Help! I want to declutter my bookshelf

declutter my bookshelf

It seems counter-intuitive, but when I declutter my bookshelf I am inspired to actually read more. Like all our stuff, when we curate and organise it properly, we feel more motivated to use what remains. See Use the Good Stuff for my hot take on that.

And books are SO much fun to declutter and organise. Their uniform shape makes them easy to stack, and they have interesting designs. Being fairly large, you get a good decluttering result pretty quickly. Compared with sorting out the junk drawers or the garage full of mysterious, tiny screws, project Declutter My Bookshelf is fun.

There are two types of readers:

1. Loyal types who feel the need to finish everything they start, out of respect to the author. But also just because the hitherto-boring book might just get better. FOMO means they keep going just in case. Toughing it out dutifully hoping for change, like a bad relationship. This type often has all their eggs in one basket and reads one book at a time.

2. Disloyal types who snap shut a book they don’t like, and move onto something else. “NEXT” they cry, tossing the unloved tome aside as they reach for another. Sometimes multiple books are read simultaneously. It’s a veritable love-fest of consuming literature.

I aspire to be more like number 2 but sadly, I like to finish what I start. This does not always mean I power through unlikeable books to get to the finish. Rather, I leave the partially-read book to gather dust over a series of weeks or months while I don’t read anything at all. The book stares at me every morning and night from my bedside table, gleeful in the spell it has cast over my joy of reading.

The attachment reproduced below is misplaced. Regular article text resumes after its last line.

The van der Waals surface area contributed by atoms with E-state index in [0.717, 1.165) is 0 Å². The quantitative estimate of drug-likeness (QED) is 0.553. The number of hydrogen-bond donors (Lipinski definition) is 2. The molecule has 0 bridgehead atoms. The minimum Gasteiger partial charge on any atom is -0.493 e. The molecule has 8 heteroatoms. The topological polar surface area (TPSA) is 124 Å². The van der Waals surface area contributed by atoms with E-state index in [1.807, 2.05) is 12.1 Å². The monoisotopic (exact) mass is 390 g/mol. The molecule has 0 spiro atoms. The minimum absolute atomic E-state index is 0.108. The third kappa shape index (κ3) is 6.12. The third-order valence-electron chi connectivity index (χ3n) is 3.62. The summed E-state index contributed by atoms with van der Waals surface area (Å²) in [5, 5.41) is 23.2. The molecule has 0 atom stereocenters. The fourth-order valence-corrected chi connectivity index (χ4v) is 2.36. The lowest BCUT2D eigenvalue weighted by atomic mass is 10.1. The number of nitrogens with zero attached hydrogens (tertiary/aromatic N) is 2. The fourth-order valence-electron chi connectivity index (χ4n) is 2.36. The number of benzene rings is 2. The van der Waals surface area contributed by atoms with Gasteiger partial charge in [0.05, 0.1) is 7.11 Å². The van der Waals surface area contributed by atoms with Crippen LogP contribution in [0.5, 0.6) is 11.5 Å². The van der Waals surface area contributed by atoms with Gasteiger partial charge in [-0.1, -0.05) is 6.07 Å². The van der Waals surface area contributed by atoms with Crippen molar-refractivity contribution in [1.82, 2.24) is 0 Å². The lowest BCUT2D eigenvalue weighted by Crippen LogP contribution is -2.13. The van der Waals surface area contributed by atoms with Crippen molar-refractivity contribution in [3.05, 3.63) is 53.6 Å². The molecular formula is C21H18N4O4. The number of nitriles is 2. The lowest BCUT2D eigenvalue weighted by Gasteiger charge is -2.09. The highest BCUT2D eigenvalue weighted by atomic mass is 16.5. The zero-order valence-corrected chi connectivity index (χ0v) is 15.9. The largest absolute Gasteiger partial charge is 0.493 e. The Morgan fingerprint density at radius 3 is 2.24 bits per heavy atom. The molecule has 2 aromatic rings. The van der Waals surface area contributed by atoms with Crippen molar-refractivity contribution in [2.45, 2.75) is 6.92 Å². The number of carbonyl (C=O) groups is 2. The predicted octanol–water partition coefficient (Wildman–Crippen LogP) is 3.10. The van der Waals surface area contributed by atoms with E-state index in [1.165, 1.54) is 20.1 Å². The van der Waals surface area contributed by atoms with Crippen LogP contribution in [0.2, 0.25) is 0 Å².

Declutter My Bookshelf

Anyway, back to the task at hand. Has your bookshelf attracted a variety of non-book items? Ornaments? glassware? Old keys? Poorly-made gifts from children? It’s time for these old friends to move onto whatever their true calling in life is. Op shop, kitchen shelves and maybe the bin. Sorry pals.

As for the books themselves, take them all off the shelf. Put aside the obvious duds including:

– Old school novels of yours. (You never liked To Kill A Mockingbird in high school, so why keep it?).
– Aspirational self-help literature you will never get to.

– Kids’ books they have outgrown.

– Books you may have started and never finished. 

Do you have any meaningful but under-read publications which have a heartfelt inscription in the cover? If so, take a photo of the inscription and move on.

I like to put back all my keepers in a rainbow design. It may seem like an arbitrary classification system and not useful for retrieval. However I often can’t remember titles and authors anyway, so colour is as good a system as any. And a pretty one, at that. The ROYGBIV colour scheme is my favourite. Do some book stacks horizontally as well as vertically, for visual interest.

At this stage I sigh with joy at the results I have achieved. I may take a photo and put it on Pinterest. “I decluttered my bookshelf” I exclaim with a smiley face.

Your rejects can go to the op shop, a local book swap, a Buy Nothing group or similar. The unloved tomes may rattle around in your car boot for months while you consider their destiny, but at least they are no longer on your bookshelf. 

You can put a select few of your favourite ornaments back on the bookshelf, and a couple of pot plants are a nice touch. Then, curl up with something you want to read right now. Personally I don’t fancy reading books while in the bath or drinking alcohol. I find that soaking in water and wine means I don’t soak up much information from the book. Especially if I drop it.

Project Declutter My Bookshelf done. Enjoy!

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